The US '4G' World Is a Mess

Verizon announced that it was finally launching its 4G LTE network on Sunday Dec. 5 "in 38 major metropolitan areas, covering more than 110 million Americans." Verizon's statement said:

Verizon Wireless’ 4G LTE network is the fastest, most advanced 4G mobile network in America, providing speeds up to 10 times faster than its 3G network. In addition, the company is turning on its 4G LTE network at more than 60 commercial airports – most within the 38 initial launch areas, and some outside those areas for added convenience for road warriors. In subsequent years, an equally aggressive growth plan will result in full nationwide coverage in 2013. The company’s 4G LTE network ultimately will connect a full range of electronics devices and machines to each other.

There will be smartphones at launch; this will be mostly about laptops. Here's the pricing:

$50 monthly access for 5 GB monthly allowance or $80 monthly access for 10 GB monthly allowance, both with $10/GB overage. For laptop connectivity, two 4G LTE USB modems will be initially available: the LG VL600 is available at launch and the Pantech UML290 will be available soon, each $99.99 after $50 rebate with a new two-year agreement. Both USB modems provide backward-compatibility with Verizon Wireless’ 3G network. If laptop users travel outside of a 4G LTE coverage area, they will automatically stay connected on the company’s 3G network.

There are now three carriers in the market claiming 4G: Sprint, T-Mobile and Verizon. The coverages are all different and pricing is different. Sprint and T-Mobile offer 4G smartphones. The problem is that none of the 4G networks truly qualifies as 4G according to international standards. This caused me recently to ask Will False 4G Claims Invite Government Intervention?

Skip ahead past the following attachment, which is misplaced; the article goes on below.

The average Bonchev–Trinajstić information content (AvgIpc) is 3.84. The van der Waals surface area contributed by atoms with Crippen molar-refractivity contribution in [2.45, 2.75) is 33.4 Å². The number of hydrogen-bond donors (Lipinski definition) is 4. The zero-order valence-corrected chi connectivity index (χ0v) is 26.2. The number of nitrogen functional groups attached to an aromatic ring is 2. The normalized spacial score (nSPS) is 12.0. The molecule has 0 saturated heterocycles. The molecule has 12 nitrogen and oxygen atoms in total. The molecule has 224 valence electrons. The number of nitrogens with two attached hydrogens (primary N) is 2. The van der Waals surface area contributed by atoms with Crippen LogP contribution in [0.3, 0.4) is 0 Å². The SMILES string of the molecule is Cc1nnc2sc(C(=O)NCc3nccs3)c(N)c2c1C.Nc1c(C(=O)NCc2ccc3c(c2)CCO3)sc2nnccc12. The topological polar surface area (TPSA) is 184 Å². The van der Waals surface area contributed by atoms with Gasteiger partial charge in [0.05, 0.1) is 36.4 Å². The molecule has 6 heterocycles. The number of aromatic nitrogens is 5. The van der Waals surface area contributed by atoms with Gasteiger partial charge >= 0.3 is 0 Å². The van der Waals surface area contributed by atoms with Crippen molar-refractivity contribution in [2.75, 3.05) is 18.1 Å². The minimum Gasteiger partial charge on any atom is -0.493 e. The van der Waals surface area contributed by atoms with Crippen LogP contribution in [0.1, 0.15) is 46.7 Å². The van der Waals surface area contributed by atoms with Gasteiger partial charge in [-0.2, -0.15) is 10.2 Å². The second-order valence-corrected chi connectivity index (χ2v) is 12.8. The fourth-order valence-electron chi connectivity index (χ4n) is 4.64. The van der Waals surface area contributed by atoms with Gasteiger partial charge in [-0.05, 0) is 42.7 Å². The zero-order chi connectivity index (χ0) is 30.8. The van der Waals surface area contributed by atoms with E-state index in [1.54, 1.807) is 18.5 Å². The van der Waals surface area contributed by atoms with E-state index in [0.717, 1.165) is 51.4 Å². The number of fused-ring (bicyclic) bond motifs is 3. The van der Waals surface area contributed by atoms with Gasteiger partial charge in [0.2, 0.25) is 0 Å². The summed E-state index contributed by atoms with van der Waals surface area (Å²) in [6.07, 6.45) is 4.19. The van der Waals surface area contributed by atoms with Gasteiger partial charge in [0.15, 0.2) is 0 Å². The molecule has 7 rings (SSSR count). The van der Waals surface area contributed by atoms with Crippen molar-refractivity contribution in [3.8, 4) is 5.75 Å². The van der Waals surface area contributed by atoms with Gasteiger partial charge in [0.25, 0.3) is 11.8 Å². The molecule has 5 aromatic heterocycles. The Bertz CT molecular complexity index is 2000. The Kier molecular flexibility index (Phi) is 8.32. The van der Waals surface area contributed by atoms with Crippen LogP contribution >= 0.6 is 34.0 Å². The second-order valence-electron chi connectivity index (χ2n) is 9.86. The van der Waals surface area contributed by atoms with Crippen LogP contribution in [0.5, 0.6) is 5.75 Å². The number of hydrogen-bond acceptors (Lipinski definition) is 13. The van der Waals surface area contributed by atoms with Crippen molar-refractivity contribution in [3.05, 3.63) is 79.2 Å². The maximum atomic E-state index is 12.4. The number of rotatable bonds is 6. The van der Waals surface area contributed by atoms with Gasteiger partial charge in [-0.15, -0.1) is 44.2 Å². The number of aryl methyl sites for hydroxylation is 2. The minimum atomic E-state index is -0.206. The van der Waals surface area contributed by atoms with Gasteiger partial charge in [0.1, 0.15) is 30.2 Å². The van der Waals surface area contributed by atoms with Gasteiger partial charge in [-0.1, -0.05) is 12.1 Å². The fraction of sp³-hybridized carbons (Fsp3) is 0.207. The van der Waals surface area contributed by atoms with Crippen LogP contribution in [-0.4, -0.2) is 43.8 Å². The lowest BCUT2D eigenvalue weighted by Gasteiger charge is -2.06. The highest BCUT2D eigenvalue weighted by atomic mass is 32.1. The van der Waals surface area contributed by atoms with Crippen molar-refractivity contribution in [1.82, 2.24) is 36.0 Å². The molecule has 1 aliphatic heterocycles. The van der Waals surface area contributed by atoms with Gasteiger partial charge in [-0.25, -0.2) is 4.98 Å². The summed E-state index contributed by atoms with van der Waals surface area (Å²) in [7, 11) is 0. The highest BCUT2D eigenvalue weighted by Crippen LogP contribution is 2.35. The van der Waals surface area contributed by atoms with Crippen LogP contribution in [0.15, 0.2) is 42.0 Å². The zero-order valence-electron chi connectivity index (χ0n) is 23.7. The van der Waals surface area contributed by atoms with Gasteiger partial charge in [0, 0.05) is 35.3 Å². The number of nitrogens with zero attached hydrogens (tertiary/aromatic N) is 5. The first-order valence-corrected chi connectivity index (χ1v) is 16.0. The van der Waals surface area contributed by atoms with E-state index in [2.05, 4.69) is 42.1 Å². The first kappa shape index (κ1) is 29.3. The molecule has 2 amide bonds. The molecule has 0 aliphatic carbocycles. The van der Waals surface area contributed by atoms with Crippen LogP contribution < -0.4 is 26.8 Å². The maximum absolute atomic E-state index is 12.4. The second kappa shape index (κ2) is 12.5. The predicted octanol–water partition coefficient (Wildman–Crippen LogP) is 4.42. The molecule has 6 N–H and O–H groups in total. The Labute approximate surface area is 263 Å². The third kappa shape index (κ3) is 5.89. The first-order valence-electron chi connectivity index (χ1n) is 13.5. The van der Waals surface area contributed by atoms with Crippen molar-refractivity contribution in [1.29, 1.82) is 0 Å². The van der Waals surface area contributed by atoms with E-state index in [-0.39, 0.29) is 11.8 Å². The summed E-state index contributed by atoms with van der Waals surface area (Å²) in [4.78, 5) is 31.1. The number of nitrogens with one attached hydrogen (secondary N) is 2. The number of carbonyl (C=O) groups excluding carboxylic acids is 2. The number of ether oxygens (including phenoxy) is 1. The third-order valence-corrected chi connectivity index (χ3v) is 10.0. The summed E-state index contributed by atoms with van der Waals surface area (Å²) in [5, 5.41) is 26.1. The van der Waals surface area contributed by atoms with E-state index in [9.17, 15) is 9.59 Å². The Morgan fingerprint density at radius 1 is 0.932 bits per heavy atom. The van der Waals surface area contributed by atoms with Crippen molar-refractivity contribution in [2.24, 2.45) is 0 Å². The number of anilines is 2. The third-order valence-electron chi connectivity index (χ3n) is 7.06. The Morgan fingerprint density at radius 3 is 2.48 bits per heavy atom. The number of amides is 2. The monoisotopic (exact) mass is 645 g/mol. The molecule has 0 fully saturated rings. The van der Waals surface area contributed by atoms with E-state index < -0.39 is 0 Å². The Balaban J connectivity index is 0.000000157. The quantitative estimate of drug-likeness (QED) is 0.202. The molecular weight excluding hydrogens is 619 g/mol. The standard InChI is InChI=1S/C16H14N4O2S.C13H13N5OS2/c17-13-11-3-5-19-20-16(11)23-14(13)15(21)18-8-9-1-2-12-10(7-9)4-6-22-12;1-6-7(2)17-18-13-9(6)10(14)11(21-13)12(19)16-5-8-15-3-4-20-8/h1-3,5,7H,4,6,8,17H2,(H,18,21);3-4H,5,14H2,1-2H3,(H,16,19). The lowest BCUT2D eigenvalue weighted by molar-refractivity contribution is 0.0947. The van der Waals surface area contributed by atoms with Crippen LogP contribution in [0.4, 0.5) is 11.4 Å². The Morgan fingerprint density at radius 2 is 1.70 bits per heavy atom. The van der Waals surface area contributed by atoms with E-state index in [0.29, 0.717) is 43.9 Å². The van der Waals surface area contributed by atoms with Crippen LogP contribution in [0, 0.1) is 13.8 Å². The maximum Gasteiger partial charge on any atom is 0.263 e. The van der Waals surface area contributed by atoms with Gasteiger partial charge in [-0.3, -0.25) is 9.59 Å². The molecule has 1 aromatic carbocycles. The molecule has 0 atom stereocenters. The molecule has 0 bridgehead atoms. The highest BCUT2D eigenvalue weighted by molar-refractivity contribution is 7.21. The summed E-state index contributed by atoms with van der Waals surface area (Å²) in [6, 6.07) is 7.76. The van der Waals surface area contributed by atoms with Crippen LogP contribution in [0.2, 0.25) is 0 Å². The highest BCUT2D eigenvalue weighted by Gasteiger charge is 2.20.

Carriers are hoping 4G gets them into tiered pricing and grows revenues overall. Consumers, by contrast, want simplified pricing and lower costs. Fundamentally consumers don't understand how much data and usage (in practical terms) is accommodated by 5GB or 10GB. They understand "faster" but not what "4G" means -- because it means very little actually. 

The speeds being touted and, more importantly, actually delivered under the rubric "4G" may be incrementally better than 3G but they're not true 4G and probably (for most consumers) don't justify the higher costs involved. Indeed, many consumers may just stay away because of confusion or lack of obvious benefits. Over time that raises an interesting issue: Will carriers force consumers onto 4G networks at higher prices? 

As the carriers make competing and often misleading claims in ads about 4G expect: a) lawsuits and/or b) government intervention to regulate the use of the term "4G," which is barely more than a marketing slogan today.